So make good choices and don’t put that studying off.

Start writing your assignments because at the end of the day it’s your future which will benefit from it.

By Adriana

 

Assignment madness and daunting deadlines

Feeling overwhelmed with class assignments? Not sure how to get started or don’t understand what to do? Everyone has there own way of approaching assignments but here are some general tips on how to deal with those tough assignments.

Try not to leave your assignments till the last minute, this will most probably cause you unnecessary stress and anxiety, and will leave you feeling like you didn’t do your best. It’s a good idea to break down the assignment into key sections and write a couple of hundred words each day so that you can develop and expand on your ideas over a period of time, and reflect on what ideas work or don’t work. Remember it is okay if what your writing doesn’t make sense at first or seems NQR because you’re just getting started. Start off with a draft, and keep working on it till you’re 100% happy.

Completing assignments can be difficult especially when you have a few due around the same time, that’s why it’s vital to manage your time and spread out the work load. Learn how to develop time management skills at our Time Management section. If you still feel stuck, why not check out The Academic Language & Learning website, here you can find loads of helpful resources to assist you in your studies, and best of all they’re just a click away! Also check out the Library site for advice on referencing and planning your assignments. This is a great resource especially if you’re struggling with getting started on an assignment.

IMPORTANT REMINDER 1: The census date for semester one is 31st MARCH 2014. This date is important because this is when you’re financially liable for all the subjects you’re enrolled in. It is your responsibility to make sure your enrolment is correct. You can view your current enrolment at StudentOnLine. If your enrolment doesn’t reflect what you think it should then contact your Faculty or Student Administration Office ASAP, otherwise this will cause you grief in the future. For more information about census dates head to http://www.latrobe.edu.au/calendar/all-students/census-dates.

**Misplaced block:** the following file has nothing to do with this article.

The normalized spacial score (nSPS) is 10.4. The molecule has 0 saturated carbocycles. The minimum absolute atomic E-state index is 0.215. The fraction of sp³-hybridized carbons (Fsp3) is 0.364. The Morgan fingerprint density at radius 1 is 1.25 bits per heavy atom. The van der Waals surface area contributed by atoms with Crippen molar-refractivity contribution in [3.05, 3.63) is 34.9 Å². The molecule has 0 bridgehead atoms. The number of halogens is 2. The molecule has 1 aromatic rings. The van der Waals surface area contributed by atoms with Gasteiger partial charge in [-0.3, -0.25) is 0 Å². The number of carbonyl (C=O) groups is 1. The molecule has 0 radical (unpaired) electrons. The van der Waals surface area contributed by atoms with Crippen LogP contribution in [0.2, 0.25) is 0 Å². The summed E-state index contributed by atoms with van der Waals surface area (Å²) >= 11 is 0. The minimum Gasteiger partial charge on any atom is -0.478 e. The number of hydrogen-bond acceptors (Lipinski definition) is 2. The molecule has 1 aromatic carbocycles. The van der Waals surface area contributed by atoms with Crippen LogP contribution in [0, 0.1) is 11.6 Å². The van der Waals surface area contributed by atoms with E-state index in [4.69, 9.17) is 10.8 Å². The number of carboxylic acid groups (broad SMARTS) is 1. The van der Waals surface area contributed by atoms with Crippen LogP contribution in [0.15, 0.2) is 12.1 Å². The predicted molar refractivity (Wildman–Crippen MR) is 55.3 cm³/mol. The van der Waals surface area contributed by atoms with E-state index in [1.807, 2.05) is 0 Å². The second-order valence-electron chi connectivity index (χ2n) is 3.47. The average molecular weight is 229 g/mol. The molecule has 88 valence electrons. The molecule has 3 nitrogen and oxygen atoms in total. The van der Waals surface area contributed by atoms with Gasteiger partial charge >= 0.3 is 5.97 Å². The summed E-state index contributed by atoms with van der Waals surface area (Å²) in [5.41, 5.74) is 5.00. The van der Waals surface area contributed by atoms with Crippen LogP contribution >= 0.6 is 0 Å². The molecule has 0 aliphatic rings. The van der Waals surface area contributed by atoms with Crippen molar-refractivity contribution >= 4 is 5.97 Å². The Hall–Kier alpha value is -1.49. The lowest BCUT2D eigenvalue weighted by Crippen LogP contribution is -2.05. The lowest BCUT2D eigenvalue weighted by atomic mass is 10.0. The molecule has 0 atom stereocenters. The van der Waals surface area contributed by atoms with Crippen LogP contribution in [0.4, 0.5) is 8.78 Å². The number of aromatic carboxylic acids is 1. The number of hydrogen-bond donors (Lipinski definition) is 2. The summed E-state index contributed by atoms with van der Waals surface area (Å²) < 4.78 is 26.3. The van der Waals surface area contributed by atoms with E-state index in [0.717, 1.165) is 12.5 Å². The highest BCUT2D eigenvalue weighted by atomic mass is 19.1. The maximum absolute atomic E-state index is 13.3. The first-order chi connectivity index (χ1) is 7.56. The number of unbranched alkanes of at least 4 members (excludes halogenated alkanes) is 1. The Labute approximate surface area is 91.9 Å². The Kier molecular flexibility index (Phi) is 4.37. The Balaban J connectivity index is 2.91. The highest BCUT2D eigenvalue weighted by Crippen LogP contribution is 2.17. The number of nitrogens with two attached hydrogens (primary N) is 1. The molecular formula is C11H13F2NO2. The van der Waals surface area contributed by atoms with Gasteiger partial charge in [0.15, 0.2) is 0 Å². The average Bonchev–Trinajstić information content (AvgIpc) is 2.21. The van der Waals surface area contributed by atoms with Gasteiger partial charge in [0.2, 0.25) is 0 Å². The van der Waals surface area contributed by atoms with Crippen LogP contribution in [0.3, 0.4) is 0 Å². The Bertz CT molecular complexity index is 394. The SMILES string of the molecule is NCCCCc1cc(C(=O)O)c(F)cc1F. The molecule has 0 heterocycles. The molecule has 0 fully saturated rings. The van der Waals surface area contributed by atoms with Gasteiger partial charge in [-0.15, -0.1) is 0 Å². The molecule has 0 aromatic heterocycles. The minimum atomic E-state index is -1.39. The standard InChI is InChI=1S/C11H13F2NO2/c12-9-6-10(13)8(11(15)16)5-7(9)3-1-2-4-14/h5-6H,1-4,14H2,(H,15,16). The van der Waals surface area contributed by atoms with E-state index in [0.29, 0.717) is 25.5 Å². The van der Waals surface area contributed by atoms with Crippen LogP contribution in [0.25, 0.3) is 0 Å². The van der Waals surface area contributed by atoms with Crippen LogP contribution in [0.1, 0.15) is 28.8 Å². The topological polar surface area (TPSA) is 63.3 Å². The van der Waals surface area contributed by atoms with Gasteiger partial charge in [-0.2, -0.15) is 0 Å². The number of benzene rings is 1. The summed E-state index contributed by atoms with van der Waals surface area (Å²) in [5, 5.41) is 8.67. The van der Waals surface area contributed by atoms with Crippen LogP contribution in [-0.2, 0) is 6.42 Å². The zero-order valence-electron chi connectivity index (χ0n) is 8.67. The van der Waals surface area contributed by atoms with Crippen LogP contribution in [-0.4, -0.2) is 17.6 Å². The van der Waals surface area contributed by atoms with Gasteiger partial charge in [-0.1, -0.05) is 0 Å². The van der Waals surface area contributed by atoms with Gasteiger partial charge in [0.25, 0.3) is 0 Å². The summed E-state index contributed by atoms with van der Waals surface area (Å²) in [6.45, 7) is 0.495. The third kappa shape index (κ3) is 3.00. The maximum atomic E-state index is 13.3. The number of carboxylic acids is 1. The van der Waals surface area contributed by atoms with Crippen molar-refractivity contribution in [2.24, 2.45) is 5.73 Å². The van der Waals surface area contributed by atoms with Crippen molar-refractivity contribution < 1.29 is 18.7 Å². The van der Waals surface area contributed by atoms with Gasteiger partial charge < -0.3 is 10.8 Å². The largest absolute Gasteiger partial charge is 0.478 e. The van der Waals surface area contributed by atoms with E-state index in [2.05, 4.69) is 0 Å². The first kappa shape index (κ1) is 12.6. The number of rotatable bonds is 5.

IMPORTANT REMINDER 2: We are still recruiting first years to join our exciting First Year @ La Trobe blogger team! Don’t miss out on getting involved in this year’s blogging fun! We are on the prowl for diverse, passionate and enthusiastic students who enjoy writing or even videoing. It doesn’t matter what faculty you’re from or which campus you attend, we want to hear your thoughts, but more accurately, your words! In 300 words or less let us know what excites you about your first year at La Trobe. Alternatively, send us a video of yourself, no longer than 2 minutes, explaining what you find exciting about first year university life at La Trobe. Email your entry along with your name and course to newstudents@latrobe.edu.au by Tuesday 1 April (that’s this Tuesday people!) We look forward to hearing from you soon! If you have any questions don’t hesitate to get in touch at newstudents@latrobe.edu.au.

Happy writing/videoing 🙂

Stay connected with UCROO

UU UCROO stands for ‘University Crew’ and is the University’s private social network. Think Facebook, but with an academic twist. It allows you to connect with other students and staff at La Trobe, through an online community.

This is a user-friendly virtual space where you can ask questions; especially those urgent ones you have just before that final exam or assessment. You can also join or form groups that interest you, create study groups and collaborate on coursework with classmates.

For new students in particular, you can use UCROO to get to know the people in your course and year level. The Mentor Program available through UCROO is an excellent resource, as uni mentors post frequently and can steer you in the right direction, especially if you’re stuck with an essay or just want to have a chat/rant about uni.

Ucroo photo

You can also keep up to date with what’s happening around campus through the UCROO university feed. Staff and students provide you with information on the latest events, resources, services and support programs for students.

There is also a feed that specifically relates to your year level, for example ‘the first years feed’ will only post about first year events or relevant information related to first years. This is really useful; so make sure you regularly check this resource.

One of the most popular features on UCROO is the timetable sharing function. This allows you to enter your timetable and match up classes or breaks with other students, making it 10 times easier to organise lunch dates and study sessions with your mates!

Whatever way you choose to use UCROO, have fun with it. It’s a unique university support network, so make the most of it, and stay connected to your university campus.

Connect with UCROO http://www.ucroo.com.au/  

Download the app for iPhones (Android app is coming soon).

If you need help logging in or would like more information contact team@ucroo.com.

Don’t forget to ‘Like’ UCROO on Facebook for regular tips and advice!